If you’ve spent the last weekend reporting yours, your family’s or your friends’ dummy Facebook accounts, you’re not alone. What started out as what seemed like an isolated incident is now being investigated by Facebook, multiple universities and the Department of Justice’s (DOJ) cybercrime division.
Tug-ani, the University of the Philippines (UP) Cebu’s official campus publication, first reported about 30 dummy accounts of those arrested in the peaceful protests led by UP Cebu students. After that, alumni of UP Cebu and other UP campuses across the country were also found to have duplicate dummy accounts under their names. Some universities also had similar incidents, leading to the hashtag #HandsOffOurStudents getting to the top of yesterday’s trends.
Since the initial news, people outside of academic institutions have also reported multiple dummy accounts, with some being messaged by trolls themselves to recruit them into creating even more. People have also begun to post the links to the fake accounts under their name so that their friends can help them report. Aside from this, people have been sharing tips and tutorials on how to tighten ones’ Facebook privacy and security in order to minimize the risk of identity theft or other cybercrimes.
The surge in fake accounts reached DOJ as well, with Justice Secretary Menardo Guevarra saying that they will be coordinating with the National Bureau of Investigation (NBI) and the Philippine National Police (PNP) to investigate the matter.
Aside from these, they also provided some tips on how to report fake accounts. Initial reports that came in from the NBI today pins the surge of new accounts to a glitch as Cybercrime Division Chief Victor Lorenzo says that Facebook has a pretty strong system that prevents the creation of multiple accounts in such a short time.
Political trolling is not new to the Philippines. In fact, troll farms have been effectively used to maliciously retaliate at anyone who doesn’t support the current administration. They are also used for propaganda and disinformation which helps politicians who utilize it win elections and stay in power.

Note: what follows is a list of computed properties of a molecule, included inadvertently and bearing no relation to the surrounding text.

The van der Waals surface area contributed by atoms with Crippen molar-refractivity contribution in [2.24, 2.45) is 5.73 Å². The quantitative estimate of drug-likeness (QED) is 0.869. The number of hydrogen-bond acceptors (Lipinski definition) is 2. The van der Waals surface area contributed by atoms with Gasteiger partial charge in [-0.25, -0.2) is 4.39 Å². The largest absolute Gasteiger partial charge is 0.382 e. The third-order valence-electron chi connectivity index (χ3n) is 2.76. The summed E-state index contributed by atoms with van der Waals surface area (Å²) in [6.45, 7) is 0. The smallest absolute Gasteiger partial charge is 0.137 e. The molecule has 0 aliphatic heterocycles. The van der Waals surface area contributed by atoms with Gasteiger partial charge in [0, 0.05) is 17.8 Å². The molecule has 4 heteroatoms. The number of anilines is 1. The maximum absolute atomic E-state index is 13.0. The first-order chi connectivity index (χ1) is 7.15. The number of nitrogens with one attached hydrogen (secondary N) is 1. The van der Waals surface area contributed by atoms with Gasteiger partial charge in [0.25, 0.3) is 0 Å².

According to a 2019 report entitled “Politics and Profit in the Fake News Factory,” political trolling is a strategy that aims to create a larger network of support for certain politicians or parties, divert the public’s attention from pressing matters and even discredit the opposition.
House Deputy Minority Leader Carlos Zarate seems aware of this possibility as well. As reported by Inquirer, Zarate raised concerns that these fake accounts will be used to come after activists who are vocal about the controversial Anti-Terrorism Bill.
He also asks if the creation of fake accounts is a deliberate action on the part of the government to crack down on dissenters or critics before the terror bill becomes law. He says, “If the proposed terror bill is enacted into law, real name owners of these fake accounts can be easily sent to jail for being framed by such means.”
Facebook currently has a “real name policy” in place, where users are encouraged to use the name they’re most recognizable for. This policy is proving to be a serious security risk, especially if the authenticity checks that the company is currently running relies on name verification.
We demand that Facebook investigate this incident and find the culprits behind it. We must not allow social media to be used as a platform for identity theft, intimidation, or worse a tool to plant bogus evidence.https://t.co/kKQoXW3saz
In an official statement published on his website, Senator Francis “Kiko” Pangilinan also reported dummy accounts under his name and demanded that Facebook take faster action in order to shut down these accounts. Pangilinan has been very vocal about his views on the Anti-Terror Bill—since last week he has called for the junking of the bill as well as the freedom of the protestors who have been detained by the Cebu City Police over a peaceful protest.
His statement continues, “The students are worried that these accounts may be used to plant bogus evidence that would implicate them in crimes outlined in the anti-terror bill. We must not allow social media to be used as a platform for identity theft, intimidation, or worse a tool to plant bogus evidence.”
People online have also become extremely worried with the mass creation of fake accounts. Attributing it to a Jaida Essence Hall-esque “Look over there!” moment, these fake accounts may just be another distraction that the government is using in order to mask other more sinister happenings. Knowing that China used this same strategy to silence Hong Kong protestors last year, people are warned to tighten their social media privacy settings as well as to watch out for further developments with the Anti-Terrorism Bill.